Giving tech a new lease of life

Manufacturing electrical items isn't only an expensive process, but it can also have a negative impact on the environment and, of course, devices only last for so long; once a piece of tech has reached the end of its life, it's normally rendered useless and sent to the landfill. That's never a good thing, but 3 Step IT UK is looking to make things right.

The company is supporting the circular economy - an industrial concept that promotes sustainable resource productivity - through IT lifestyle management. Instead of seeing devices sent to landfill, it refurbishes them so they have a new lease of life. This initiative was recently commended by Business Green as IT Project of the Year.

Jason Skidmore, CEO of the firm, believes that all tech can be refurbished or used as parts for new products. "To manufacture just one computer and monitor takes roughly 530lb (240kg) of fossil fuel, 48lb (21.8kg) of chemicals, and 1.5 tonnes of water. Despite this resource hungry process, the United Nations estimate that we discard 20-50 million metric tonnes of e-waste every year," he explains.

"While there is no doubt that more needs to be done to recycle IT hardware responsibly, it's also vital that we extract as much value as possible before sending equipment to its grave. 3 Step IT is a firm believer that one man's trash, is another man's gold and its business model is designed to ensure that IT equipment remains in circulation for as long as it's useful."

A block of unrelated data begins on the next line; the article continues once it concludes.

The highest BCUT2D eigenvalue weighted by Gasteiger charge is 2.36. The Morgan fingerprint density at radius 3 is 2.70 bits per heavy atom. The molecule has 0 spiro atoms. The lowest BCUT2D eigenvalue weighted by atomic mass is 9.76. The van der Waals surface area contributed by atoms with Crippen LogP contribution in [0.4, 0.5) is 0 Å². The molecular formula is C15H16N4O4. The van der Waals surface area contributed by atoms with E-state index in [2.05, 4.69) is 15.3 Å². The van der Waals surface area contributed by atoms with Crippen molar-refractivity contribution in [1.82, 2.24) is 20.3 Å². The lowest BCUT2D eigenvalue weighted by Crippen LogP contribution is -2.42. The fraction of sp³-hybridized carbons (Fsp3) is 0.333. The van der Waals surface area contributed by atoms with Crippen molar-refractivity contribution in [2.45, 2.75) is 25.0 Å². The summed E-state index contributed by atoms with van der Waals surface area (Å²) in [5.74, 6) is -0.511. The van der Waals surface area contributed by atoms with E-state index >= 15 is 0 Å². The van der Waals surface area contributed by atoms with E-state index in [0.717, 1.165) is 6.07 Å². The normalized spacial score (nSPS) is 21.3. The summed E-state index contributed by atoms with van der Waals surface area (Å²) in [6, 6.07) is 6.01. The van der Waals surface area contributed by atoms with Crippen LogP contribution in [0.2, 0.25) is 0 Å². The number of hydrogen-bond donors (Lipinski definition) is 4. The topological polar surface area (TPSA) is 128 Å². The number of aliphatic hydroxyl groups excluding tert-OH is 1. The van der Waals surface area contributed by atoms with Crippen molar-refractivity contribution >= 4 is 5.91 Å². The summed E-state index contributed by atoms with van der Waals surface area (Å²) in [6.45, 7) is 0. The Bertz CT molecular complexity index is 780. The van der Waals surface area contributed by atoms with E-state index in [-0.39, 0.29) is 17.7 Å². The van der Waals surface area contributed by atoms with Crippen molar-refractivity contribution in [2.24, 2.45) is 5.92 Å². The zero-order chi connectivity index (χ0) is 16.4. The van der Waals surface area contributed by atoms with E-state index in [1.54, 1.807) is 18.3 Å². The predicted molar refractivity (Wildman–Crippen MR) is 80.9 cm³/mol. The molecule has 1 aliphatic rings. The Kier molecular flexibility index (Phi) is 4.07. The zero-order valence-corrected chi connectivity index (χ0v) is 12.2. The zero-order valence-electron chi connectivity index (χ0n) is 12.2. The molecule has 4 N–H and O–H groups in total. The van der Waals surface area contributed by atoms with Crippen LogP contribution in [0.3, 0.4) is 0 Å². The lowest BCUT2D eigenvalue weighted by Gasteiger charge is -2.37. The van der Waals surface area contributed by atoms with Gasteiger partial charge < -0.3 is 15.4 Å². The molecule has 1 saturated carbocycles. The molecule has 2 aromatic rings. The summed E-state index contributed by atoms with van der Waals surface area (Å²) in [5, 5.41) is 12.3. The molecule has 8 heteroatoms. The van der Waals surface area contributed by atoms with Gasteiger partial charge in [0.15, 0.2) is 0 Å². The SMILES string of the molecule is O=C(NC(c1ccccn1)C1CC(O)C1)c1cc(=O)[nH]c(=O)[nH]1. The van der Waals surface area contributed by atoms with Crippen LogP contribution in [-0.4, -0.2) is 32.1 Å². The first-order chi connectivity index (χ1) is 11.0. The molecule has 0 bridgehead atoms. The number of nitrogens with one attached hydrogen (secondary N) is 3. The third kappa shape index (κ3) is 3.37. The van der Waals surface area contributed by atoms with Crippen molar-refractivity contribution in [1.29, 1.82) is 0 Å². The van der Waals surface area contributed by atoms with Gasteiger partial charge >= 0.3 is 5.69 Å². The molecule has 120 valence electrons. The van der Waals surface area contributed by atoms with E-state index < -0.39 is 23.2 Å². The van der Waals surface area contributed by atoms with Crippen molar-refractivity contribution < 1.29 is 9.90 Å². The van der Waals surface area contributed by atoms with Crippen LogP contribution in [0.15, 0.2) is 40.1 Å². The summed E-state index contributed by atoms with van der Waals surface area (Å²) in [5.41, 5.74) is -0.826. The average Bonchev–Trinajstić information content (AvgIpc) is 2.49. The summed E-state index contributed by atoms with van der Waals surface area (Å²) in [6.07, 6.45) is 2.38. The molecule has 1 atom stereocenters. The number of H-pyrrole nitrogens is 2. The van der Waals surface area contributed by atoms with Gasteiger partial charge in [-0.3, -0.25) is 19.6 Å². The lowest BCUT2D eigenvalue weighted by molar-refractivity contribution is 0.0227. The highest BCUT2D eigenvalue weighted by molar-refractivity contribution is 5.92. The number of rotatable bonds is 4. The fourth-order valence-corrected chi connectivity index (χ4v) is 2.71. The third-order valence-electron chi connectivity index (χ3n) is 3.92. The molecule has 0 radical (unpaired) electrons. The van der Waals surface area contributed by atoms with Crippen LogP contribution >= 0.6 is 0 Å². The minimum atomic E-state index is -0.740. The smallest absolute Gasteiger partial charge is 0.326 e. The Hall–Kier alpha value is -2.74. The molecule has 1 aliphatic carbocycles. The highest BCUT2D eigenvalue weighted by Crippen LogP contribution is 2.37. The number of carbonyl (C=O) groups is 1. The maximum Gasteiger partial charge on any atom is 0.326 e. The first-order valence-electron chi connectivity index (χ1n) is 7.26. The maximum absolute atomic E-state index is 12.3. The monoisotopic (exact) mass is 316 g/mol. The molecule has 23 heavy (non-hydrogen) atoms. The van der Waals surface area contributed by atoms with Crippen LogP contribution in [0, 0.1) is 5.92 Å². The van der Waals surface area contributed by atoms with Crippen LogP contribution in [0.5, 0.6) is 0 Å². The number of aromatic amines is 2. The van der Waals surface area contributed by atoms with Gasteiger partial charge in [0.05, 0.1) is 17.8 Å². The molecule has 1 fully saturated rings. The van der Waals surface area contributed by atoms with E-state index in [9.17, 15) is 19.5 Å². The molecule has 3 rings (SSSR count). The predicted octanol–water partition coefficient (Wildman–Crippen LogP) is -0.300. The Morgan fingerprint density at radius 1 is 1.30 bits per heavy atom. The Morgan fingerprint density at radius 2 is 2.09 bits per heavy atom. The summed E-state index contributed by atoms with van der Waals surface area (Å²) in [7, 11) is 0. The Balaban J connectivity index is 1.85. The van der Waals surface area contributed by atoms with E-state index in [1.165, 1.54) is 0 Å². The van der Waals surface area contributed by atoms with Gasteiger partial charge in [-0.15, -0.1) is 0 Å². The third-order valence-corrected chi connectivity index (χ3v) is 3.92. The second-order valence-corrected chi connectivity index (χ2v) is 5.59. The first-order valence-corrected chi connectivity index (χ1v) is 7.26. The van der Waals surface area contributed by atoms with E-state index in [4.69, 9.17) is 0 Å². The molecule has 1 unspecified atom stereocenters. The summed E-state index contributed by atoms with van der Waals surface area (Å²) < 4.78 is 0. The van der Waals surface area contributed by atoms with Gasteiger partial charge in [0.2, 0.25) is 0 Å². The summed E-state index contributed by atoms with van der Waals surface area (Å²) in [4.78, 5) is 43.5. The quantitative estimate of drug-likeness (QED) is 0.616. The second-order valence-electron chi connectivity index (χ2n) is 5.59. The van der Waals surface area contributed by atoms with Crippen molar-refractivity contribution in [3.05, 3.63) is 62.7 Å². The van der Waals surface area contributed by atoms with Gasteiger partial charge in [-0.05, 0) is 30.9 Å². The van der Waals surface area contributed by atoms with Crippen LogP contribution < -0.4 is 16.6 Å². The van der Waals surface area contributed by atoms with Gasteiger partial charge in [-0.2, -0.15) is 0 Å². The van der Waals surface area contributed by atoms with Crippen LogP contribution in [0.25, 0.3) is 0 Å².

The company has so far refurbished more than 300,000 devices and it hopes to continue on this journey over the next few years. "By refurbishing and remarketing over 95% of the devices that its clients return, it ensures that equipment is reused, rather than recycled. In 2016, 3 Step IT handled 360,000 devices and its programme was highly commended by BusinessGreen in the 'IT Project of the Year' category," he continues.

Technology plays a huge role in modern society and life would probably feel odd without devices such as smartphones, tablets and computers. But the fact is, as an industry, technology has been somewhat unsustainable in the past. Luckily, companies are beginning to see the threats posed by pollution and are putting mechanisms in place to help create a greener planet.

Nicholas Fearn is a freelance technology journalist and copywriter from the Welsh valleys. His work has appeared in publications such as the FT, the Independent, the Daily Telegraph, the Next Web, T3, Android Central, Computer Weekly, and many others. He also happens to be a diehard Mariah Carey fan. You can follow Nicholas on Twitter.